Three coronaviruses (SARS-CoV1, MERS-CoV, and SARS-CoV2) have emerged from animals causing severe respiratory disease in humans. Little is known about the virus-host interactions which control disease severity and transmission, leaving society unprepared for the COVID-19 pandemic. An animal model that closely mimics SARS-CoV-2 infection and pathogenesis is needed to better inform and educate about the science of virus transmission and prevention. Mice are infected with their own, mouse-specific coronavirus [mouse hepatitis virus (MHV)] that causes respiratory disease and affects other organs, such as the heart, liver and spleen, like COVID-19. This proposal will utilize a MHV model of COVID-19 to understand disease progression and the factors involved using controlled conditions. The mouse model takes advantage of available mouse genetic tools, immunologic reagents, and detailed pathologic assessments to identify host factors, such as the type of immune cell infiltrates and cytokines produced that are associated with different disease severities. This analysis will provide insight into protective and deleterious host responses, which can identify processes to target for therapeutics. The development of this model system has the potential to be an efficient and cost effective tool to identify and screen treatment and prevention strategies that warrant escalation to more specific COVID-19 models, thereby making the best use of the limited infrastructure resources associated with the ABSL-3 requirements of actual SARS-CoV2 use. This is a Broader Impact because it will benefit society in the quest for COVID-19 therapeutics and vaccines.

Models of all levels of SARS-CoV2 disease in genetically diverse populations are urgently needed. It is hypothesized that the host and virus factors controlling the severity of coronavirus respiratory infections can be identified using natural murine coronavirus infections in diverse, yet genetically defined cohorts of mice. MHV are natural pathogens of mice that are well adapted to their host and vary in both their tropisms and their disease phenotype. The range of pathological lesions and host responses caused by MHV-1 and MHV-A59, with different virulence in the respiratory tract, will be characterized. The eight genetically diverse Collaborative Cross founder mouse strains will be used to represent the genetic diversity seen in large human populations. These studies will focus on lung pathology, but the heart, liver, kidney and spleen will also be evaluated. Mice will be inoculated with MHV-1 or MHV-A59. Tissues will be examined for pathologic changes. Fibrosis and immune cell infiltrates will be characterized using histochemical stains and immunohistochemistry. Viral titers, serum chemistry, coagulation, neutralizing antibodies and cytokines will be measured. Correlations between MHV strain, mouse strain, viral load, clinical disease, pathological lesions, and immune reactions will be determined. These studies are the first step to increase knowledge about the biology of SARS-CoV-2 infections. This RAPID award is made by the Symbiosis, Defense, and Self-recognition Program in the BIO Division of Integrative Organismal Systems, and, using funds from the Coronavirus Aid, Relief, and Economic Security (CARES) Act. It was co-reviewed by the BIO Division of Molecular and Cellular Biology Genetic Mechanisms cluster.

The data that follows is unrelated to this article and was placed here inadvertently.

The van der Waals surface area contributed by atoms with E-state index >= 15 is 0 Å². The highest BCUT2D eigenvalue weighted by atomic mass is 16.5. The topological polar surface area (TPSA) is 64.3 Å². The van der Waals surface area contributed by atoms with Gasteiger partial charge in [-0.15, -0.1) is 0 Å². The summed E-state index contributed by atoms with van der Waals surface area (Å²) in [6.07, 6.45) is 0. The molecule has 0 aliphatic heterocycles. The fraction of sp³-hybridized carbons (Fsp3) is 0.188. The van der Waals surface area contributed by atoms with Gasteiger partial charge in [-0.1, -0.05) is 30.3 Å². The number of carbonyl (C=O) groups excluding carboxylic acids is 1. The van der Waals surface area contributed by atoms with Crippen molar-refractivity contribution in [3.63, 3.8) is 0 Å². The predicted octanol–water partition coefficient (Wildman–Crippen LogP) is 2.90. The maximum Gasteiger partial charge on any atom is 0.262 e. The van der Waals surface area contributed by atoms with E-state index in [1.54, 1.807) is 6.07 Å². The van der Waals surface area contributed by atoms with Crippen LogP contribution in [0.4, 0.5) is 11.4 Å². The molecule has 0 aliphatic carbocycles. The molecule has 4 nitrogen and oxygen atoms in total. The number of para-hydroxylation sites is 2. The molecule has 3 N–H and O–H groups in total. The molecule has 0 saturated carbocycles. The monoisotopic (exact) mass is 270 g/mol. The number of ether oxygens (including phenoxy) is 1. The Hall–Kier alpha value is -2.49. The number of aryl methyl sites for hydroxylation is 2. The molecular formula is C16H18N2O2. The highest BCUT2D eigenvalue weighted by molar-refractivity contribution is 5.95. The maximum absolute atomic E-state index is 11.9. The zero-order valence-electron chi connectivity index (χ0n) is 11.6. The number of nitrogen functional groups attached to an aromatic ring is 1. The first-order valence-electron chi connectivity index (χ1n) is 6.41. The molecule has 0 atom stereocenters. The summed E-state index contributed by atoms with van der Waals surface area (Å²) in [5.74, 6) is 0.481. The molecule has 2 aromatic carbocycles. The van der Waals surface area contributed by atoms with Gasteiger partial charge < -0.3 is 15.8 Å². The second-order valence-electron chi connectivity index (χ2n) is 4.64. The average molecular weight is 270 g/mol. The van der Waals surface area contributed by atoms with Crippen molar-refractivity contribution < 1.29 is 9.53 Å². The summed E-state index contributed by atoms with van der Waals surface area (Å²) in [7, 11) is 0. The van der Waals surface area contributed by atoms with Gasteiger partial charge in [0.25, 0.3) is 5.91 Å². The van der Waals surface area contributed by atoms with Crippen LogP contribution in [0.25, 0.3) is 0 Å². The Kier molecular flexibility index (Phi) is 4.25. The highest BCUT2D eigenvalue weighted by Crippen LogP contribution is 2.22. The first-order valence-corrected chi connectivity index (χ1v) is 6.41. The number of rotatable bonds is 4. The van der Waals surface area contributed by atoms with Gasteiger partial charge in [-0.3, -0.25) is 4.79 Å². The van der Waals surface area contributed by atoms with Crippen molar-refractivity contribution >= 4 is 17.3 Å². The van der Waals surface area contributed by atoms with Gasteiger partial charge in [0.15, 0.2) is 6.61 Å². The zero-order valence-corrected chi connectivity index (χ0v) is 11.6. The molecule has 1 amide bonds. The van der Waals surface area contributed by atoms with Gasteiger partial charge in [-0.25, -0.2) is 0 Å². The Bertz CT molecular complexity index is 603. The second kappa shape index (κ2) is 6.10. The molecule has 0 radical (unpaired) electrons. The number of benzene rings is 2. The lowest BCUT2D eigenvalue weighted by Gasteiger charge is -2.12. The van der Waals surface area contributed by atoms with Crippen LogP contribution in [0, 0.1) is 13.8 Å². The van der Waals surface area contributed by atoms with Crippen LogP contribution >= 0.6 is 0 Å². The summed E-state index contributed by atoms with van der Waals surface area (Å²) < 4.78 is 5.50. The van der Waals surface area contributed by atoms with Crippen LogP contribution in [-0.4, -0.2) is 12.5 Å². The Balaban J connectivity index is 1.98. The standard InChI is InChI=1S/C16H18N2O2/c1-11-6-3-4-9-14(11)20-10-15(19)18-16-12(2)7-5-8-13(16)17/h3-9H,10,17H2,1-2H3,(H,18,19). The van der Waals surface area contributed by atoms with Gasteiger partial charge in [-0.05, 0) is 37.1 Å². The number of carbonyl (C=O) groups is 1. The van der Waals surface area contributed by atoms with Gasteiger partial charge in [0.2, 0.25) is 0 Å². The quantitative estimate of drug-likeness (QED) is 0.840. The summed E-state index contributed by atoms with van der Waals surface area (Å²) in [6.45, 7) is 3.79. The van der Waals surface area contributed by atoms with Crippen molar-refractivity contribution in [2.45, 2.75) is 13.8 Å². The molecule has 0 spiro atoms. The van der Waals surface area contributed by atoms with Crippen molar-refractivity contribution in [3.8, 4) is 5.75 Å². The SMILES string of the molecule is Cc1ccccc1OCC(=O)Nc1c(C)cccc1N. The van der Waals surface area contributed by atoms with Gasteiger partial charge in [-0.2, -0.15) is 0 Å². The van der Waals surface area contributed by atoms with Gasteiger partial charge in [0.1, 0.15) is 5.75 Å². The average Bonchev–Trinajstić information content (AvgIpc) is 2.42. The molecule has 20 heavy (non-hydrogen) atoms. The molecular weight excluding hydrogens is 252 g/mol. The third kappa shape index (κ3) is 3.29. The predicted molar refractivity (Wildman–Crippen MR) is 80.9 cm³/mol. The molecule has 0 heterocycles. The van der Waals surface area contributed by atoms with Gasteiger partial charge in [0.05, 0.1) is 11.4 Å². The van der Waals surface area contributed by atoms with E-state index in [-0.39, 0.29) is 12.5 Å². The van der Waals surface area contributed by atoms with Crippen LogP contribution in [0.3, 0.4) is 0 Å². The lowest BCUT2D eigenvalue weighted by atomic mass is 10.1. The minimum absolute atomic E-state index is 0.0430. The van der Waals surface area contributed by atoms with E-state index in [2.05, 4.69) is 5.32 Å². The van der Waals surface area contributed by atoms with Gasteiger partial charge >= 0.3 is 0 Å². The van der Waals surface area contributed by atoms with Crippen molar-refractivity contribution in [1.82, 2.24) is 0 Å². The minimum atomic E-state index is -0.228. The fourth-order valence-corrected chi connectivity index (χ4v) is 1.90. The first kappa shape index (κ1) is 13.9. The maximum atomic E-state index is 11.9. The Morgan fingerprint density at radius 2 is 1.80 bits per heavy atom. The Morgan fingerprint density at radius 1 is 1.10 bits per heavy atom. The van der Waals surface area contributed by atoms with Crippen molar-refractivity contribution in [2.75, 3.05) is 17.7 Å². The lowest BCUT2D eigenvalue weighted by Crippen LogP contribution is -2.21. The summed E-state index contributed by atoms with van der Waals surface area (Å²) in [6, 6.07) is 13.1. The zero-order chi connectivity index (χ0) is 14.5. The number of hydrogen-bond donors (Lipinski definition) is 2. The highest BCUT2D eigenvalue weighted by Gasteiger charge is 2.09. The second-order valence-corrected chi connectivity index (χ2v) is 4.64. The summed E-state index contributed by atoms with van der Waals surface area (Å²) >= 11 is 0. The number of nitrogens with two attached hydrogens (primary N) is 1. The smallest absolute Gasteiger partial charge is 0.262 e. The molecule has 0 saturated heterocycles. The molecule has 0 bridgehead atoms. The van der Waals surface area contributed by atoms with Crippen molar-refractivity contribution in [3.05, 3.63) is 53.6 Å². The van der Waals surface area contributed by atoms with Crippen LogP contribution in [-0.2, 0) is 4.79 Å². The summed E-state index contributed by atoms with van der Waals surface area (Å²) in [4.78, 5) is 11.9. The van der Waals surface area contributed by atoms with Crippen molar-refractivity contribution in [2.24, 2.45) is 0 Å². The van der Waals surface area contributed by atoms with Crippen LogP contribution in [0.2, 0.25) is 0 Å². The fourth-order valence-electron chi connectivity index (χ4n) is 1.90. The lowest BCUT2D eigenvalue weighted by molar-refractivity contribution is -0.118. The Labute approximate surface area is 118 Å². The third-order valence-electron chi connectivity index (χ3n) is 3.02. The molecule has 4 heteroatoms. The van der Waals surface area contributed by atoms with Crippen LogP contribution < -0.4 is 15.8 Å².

This award reflects NSF's statutory mission and has been deemed worthy of support through evaluation using the Foundation's intellectual merit and broader impacts review criteria.

National Science Foundation (NSF)
Division of Integrative Organismal Systems (IOS)
Standard Grant (Standard)
Application #
Program Officer
Joanna Shisler
Project Start
Project End
Budget Start
Budget End
Support Year
Fiscal Year
Total Cost
Indirect Cost
Yale University
New Haven
United States
Zip Code